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Music is my ammunition; I fire down Babylon!

"It is music and dancing that make me at peace with the world."

 ~ Nelson Mandela

It used to be that a movement had music. Before the octopus of the music industry and media conglomerates took over the distribution of music, the songs of protest had an audience. I am old enough to remember listening to Peter, Paul and Mary’s release of “Blowing in the wind” which according to Wiki:
The single sold a phenomenal three hundred thousand copies in the first week of release and made the song world famous. On August 17, 1963, it reached number two on the Billboard pop chart, with sales exceeding one million copies.

~
And in 1994, the song was inducted into the Grammy Hall of Fame. In 2004, it was ranked #14 on Rolling Stone magazine's list of the "500 Greatest Songs of All Time".

In 1966 Simon and Garfunkel released Parsley, Sage, Rosemary and Thyme, on which the 12th tract was; Silent Night/7 O' Clock News. I can remember cruising on Broadway and listening to it on the radio.

Those are just two examples of how radio stations had the freedom of independence (read not corporate controlled) to spread the message of the movement. On a side not re: Blowing in the wind, (Wiki link above)

(It) was first recorded by the Chad Mitchell Trio, but their record company delayed release of the album containing it because the song included the word "death," so the trio lost out to Peter, Paul and Mary…

This of course was not the first time record companies and/or radio stations fucked things up, the history of Rock and Roll is filled with the repression of “suggestive” or “devil music”. That’s a topic for another day.

About the only song that gets played these days that has an anti-war message is “Alice’s Restaurant” on Thanksgiving, and that’s just because of tradition.

It may be because here in Little Beirut we only have the usual suspects when it comes to radio stations. Oldies, hard rock, country (which I never listen to), a sort of “progressive” (as in all the new music) which may play a Brett Dennen song every once in a while, but mostly pop 40 crap, etc..

Now there may be and probably is a station which plays rap, but as someone who can’t listen that fast, and gets tired of the same phrasing on every song (as Sinbad said: get a melody!”), its just not my cup of tea and also not everyone can sign along (“If you want to end war and stuff you got to sing loud.” Arlo).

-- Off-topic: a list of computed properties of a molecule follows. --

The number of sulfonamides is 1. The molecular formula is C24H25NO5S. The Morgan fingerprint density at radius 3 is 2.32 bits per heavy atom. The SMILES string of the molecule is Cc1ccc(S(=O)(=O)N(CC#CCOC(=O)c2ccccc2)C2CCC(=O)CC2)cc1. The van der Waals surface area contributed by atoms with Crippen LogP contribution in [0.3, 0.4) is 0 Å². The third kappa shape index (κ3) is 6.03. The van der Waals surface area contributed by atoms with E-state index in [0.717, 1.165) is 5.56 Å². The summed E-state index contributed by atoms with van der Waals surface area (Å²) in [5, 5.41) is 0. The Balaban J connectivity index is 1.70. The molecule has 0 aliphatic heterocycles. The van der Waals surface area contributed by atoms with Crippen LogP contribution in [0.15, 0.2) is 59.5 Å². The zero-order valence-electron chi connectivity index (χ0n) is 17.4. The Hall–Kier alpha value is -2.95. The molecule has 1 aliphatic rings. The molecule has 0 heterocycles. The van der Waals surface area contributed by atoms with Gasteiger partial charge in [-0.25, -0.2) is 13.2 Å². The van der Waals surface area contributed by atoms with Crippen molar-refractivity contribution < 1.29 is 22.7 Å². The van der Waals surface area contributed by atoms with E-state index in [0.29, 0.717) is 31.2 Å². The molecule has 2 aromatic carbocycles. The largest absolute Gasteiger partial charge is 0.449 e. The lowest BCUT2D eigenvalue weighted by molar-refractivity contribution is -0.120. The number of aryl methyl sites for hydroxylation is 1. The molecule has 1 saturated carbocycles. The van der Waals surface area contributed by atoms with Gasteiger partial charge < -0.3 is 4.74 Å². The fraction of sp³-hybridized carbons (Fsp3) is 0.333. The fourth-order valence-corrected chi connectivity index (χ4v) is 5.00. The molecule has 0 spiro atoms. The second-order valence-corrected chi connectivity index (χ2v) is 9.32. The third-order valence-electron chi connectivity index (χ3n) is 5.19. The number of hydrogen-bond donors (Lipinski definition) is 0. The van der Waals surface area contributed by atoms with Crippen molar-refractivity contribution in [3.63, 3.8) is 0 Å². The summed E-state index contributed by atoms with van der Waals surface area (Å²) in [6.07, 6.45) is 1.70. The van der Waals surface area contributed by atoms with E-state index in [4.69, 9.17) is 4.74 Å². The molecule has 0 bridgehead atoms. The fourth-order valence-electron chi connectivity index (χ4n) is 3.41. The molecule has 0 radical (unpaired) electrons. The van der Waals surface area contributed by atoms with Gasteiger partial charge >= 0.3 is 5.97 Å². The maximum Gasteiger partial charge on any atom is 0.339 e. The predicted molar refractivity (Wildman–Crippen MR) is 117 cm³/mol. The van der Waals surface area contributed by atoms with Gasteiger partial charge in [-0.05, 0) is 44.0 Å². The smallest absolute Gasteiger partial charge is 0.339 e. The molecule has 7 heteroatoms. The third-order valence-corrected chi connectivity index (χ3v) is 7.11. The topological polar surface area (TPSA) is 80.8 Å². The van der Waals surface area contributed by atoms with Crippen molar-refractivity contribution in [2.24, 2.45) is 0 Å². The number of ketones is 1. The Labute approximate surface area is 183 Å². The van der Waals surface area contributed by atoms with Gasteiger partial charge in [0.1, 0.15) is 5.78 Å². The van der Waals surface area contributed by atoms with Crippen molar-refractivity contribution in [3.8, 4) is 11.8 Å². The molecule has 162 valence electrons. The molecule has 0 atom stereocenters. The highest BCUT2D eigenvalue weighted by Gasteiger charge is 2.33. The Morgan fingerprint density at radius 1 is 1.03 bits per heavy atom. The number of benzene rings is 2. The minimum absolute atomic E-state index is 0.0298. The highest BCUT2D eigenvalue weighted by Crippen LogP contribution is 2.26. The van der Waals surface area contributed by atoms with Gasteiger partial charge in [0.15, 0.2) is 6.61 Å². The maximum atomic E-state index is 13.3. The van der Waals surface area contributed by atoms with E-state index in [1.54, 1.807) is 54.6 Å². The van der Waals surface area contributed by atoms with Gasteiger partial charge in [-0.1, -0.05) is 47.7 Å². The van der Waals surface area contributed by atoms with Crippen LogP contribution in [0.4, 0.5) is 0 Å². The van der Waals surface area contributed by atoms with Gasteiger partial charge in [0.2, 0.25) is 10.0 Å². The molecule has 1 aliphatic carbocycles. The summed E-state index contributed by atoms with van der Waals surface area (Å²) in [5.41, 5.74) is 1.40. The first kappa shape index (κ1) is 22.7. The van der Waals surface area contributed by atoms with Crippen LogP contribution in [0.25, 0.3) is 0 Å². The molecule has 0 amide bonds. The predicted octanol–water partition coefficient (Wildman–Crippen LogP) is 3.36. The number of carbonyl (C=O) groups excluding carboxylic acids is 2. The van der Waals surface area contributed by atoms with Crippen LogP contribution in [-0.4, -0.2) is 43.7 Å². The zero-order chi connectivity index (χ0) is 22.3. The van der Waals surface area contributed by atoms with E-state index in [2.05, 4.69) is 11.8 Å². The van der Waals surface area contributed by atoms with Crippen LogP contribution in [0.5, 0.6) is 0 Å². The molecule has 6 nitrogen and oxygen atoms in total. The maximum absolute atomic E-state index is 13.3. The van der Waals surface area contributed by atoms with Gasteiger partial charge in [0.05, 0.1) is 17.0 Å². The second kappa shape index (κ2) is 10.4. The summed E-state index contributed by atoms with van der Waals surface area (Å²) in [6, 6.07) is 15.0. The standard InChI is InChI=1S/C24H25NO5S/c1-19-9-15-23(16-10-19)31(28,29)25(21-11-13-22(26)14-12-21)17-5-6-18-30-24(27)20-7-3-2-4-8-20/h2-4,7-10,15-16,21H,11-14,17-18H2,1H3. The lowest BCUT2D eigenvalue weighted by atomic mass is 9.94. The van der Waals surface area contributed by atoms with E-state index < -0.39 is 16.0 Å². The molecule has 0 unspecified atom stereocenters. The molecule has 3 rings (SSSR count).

One bright spot is the ongoing Wisconsin singers at the capital. If any of the radio stations in Madison had gonads (notice the gender neutral reference please), they would be playing some of the songs the singers were singing. Maybe they are, I don’t live there, correct me in comments if I’m wrong.

Occupy had lots of music but we never heard it except on Youtube, because it showed unity and that can never, ever be shown on TV.

Vetwife had a bitter sweet diary on the passing of Tom Laughlin

One Tin Soldier...Tom Laughlin (Billy Jack) died

What was pointed out in the comments was that;

You will know those words until the day you die. (44+ / 0-)

There are songs that enter your mind at a certain receptive age and they will be there forever, supplanting the acquisition of new and needed knowledge.

"Go ahead and hate your neighbor!
Go ahead and cheat a friend!
Do it in the name of heaven!
You can justify it in the end!
There won't be any trumpets blowin'
Come the judgement day.
On the bloody morning after (woo hoo)

The same can be said of many songs of the movement(s). The beauty of songs like Blowing in the wind, We shall overcome, This land is your land, If I had a hammer, Solidarity forever and Down by the riverside, is that we know them on a gut level. Part of that is many of them can be sung in the call and response tradition.

So in closing I guess what I’m trying to say is that the rat bastards who have taken over the public airwaves may try to close down our shooting range, but we still have clips, magazines and quivers full of ammunition that we can still expend.

So the next time you have the opportunity to sing along, just do it! If you can play, just do it!

On the firing line.

Occupying before occupying was cool at the Oregon Vietnam Veterans Memorial (1989)

Sitting on the Group NO W bench outside Earl Blumenauer's office.

All serious and shit at a a stop the war rally.

Be the machine

this-machine-surrounds-hate-and-forces-it-to-surrender

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